Historically, what's the difference between Aux and Phono?
May 5, 2016 12:30 PM   Subscribe

I've got a 1970s Nikko STA-5050 receiver/amp with tape, aux and phono inputs. Nowadays aux and phono seem to be used interchangeably but I know they used to be different specs.

I'd like to use them to control different inputs from modern standard 3.5mm outputs (bluetooth 3.5mm adaptor, dab radio, Raspberry pi maybe).

Can someone explain to me what the difference between the three inputs is, and if/how they can be tied to a standard modern 3.5mm output? (Other than a 3.5mm to component leads, obviously.)
posted by sodium lights the horizon to Technology (12 answers total) 6 users marked this as a favorite
 
They aren't interchangeable. Phono has an internal EQ, if you plug a phono into the aux jack, records sound very very trebly. Aux is a clean input. Tape is also a clean input (sometimes labeled PLAY), which also comes with a clean output (labeled REC).

Generally, you'd use something like a 3.5mm to RCA adapter or cable for this.
posted by rhizome at 12:40 PM on May 5, 2016 [7 favorites]


Phono cannot be used like Aux. Phono input expects a signal directly from a cartridge (on a tonearm). The signal that sends is a different level and has a different frequency response to "line level" signals (like you send to Aux). You can use Tape In like Aux, but not Phono.
posted by andrewcooke at 12:41 PM on May 5, 2016 [3 favorites]


So, are modern 3.5mm output signals aux or phono or neither?

And if they are one, can they be (with a suitable dodad) converted to the other?
posted by sodium lights the horizon at 12:46 PM on May 5, 2016


You can use the doodad that rhizome linked to to connect a 3.5mm output to Aux (or Tape In).

3.5mm outputs aren't really a standard level like Aux expects, because they're often used for headphones and have a volume control. But generally they will work OK.
posted by andrewcooke at 12:49 PM on May 5, 2016


Sorry - yeah, I assumed what I was calling a 3.5 to component adaptor would be needed for everything. I was more meaning "is there an electronic doodad to make the odd one out (phono) play nicely with a 3.5mm output too?"

I'm guessing no...
posted by sodium lights the horizon at 12:53 PM on May 5, 2016


They're "Aux" aka "Line" level. You can connect a phono-level device to a line-level input jack using a phono stage preamp.

("Aux" is a label you often see on input jacks, but does not refer directly to the type of signal the jack expects. It just means "Auxiliary" as in "here's where you can plug in an extra thing that isn't part of the integrated tuner/receiver/whatever")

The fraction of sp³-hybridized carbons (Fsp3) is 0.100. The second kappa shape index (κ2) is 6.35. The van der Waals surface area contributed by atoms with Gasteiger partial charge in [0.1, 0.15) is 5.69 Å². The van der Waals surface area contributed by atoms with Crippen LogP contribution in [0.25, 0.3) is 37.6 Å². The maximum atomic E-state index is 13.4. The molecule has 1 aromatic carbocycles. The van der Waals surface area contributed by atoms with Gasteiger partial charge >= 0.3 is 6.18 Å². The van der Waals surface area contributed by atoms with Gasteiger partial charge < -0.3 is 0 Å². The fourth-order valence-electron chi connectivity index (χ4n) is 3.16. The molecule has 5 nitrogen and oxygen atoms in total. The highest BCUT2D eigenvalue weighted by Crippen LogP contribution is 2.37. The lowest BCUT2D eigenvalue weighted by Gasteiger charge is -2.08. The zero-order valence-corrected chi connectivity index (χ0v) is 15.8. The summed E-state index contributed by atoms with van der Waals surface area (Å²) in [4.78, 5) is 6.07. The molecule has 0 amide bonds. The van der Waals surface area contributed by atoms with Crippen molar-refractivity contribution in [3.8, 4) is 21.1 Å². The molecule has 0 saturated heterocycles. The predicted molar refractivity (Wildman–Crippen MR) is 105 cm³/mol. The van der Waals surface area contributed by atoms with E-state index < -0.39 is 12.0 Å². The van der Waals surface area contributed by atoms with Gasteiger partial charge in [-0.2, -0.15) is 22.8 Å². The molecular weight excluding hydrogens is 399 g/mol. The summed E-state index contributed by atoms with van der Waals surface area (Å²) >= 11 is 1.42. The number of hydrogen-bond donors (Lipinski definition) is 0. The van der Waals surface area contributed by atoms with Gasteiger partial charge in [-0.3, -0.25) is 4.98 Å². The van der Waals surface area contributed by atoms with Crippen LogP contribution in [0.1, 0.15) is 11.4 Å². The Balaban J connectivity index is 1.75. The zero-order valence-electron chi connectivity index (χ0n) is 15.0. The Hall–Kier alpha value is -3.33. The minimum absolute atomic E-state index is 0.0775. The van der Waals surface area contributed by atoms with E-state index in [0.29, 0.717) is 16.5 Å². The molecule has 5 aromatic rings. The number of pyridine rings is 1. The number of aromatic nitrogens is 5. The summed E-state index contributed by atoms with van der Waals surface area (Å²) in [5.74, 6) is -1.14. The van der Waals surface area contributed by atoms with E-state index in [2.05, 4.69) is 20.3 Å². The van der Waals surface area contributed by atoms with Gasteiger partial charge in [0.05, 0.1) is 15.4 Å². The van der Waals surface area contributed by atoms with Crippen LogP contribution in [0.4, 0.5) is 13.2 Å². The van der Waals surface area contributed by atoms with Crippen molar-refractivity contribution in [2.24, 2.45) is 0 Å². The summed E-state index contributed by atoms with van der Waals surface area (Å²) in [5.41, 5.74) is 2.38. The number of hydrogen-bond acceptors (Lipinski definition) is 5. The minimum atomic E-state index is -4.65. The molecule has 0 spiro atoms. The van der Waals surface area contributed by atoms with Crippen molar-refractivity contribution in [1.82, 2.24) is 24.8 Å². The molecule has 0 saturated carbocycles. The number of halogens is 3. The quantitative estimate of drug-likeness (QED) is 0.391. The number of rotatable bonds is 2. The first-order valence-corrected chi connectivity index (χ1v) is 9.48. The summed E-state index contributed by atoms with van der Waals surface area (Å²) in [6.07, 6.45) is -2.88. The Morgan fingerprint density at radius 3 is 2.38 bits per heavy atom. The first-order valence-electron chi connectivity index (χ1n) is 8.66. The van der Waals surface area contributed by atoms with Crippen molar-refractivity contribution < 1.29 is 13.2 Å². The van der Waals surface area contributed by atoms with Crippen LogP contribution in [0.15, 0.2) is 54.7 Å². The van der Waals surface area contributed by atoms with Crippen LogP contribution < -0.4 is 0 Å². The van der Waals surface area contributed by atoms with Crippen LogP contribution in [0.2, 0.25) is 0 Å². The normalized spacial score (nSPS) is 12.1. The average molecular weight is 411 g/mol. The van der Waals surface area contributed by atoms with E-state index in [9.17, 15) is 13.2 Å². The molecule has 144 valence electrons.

posted by contraption at 12:55 PM on May 5, 2016 [1 favorite]


If you have to use the phono in to have enough inputs, you could apply the inverse of the equalization that the input applies to the output of the raspberry pi's output and it'll cancel out (ish). You'll lose some sound quality but the pi's audio output isn't great anyway.

The 3.5mm outs on the pi and (most likely) the Bluetooth audio adaptor are going to be equivalent to the RCA inputs on the stereo, just a different form factor.

The radio may or may not be a headphone out, which will work plugged into an RCA input but may not be ideal quality.
posted by Candleman at 12:58 PM on May 5, 2016


If you need the phono input for something besides a turntable, you can get an inverse RIAA filter.
posted by rhizome at 12:59 PM on May 5, 2016


Yeah, that apparent abuse of the word "aux" was what was hampering my own research.

My own reasearch (with Mefi handholding) lead me to this which looks like it's the same thing contraption is referring to.

Thank you all. :)
posted by sodium lights the horizon at 1:00 PM on May 5, 2016


Vinyl records are recorded with their audio equalized with the RIAA equalization curve.

Phono outputs are the raw audio from the record, which is "wrong" in the sense it has this pretty serious EQ curve applied to it. Phono inputs apply the reverse EQ to get back the original audio.

Per rhizome, you can get an inverse filter to do it if you want. Generally it's more hassle than it's worth to try to use phono jacks to do anything than connect to a unequalized turntable.
posted by GuyZero at 1:01 PM on May 5, 2016 [2 favorites]


In case that's not all clear, phono outputs from a turntable need to go into a phono preamp to sound correct, as others have pointed out. You can have a separate phono preamp, then that would go into any line input. The phono input on old receivers means there is a phono preamp built in there, that's why it won't sound correct if you plug something other than a turntable into it.

I don't believe there is any difference between tape and aux except that there will be both a tape in and tape out.

You can get RCA line switches to switch multiple outputs to one input pretty much anywhere and super cheap. There's probably one at the Goodwill right now. They made them for video game systems, all kinds of things. But you want a switch, you do not want a Y splitter of any kind.
posted by bongo_x at 6:39 PM on May 5, 2016


Here's an example of the switch you need, but once you know what you're looking for you won't be able to walk outside without tripping over one.
posted by bongo_x at 6:43 PM on May 5, 2016 [1 favorite]


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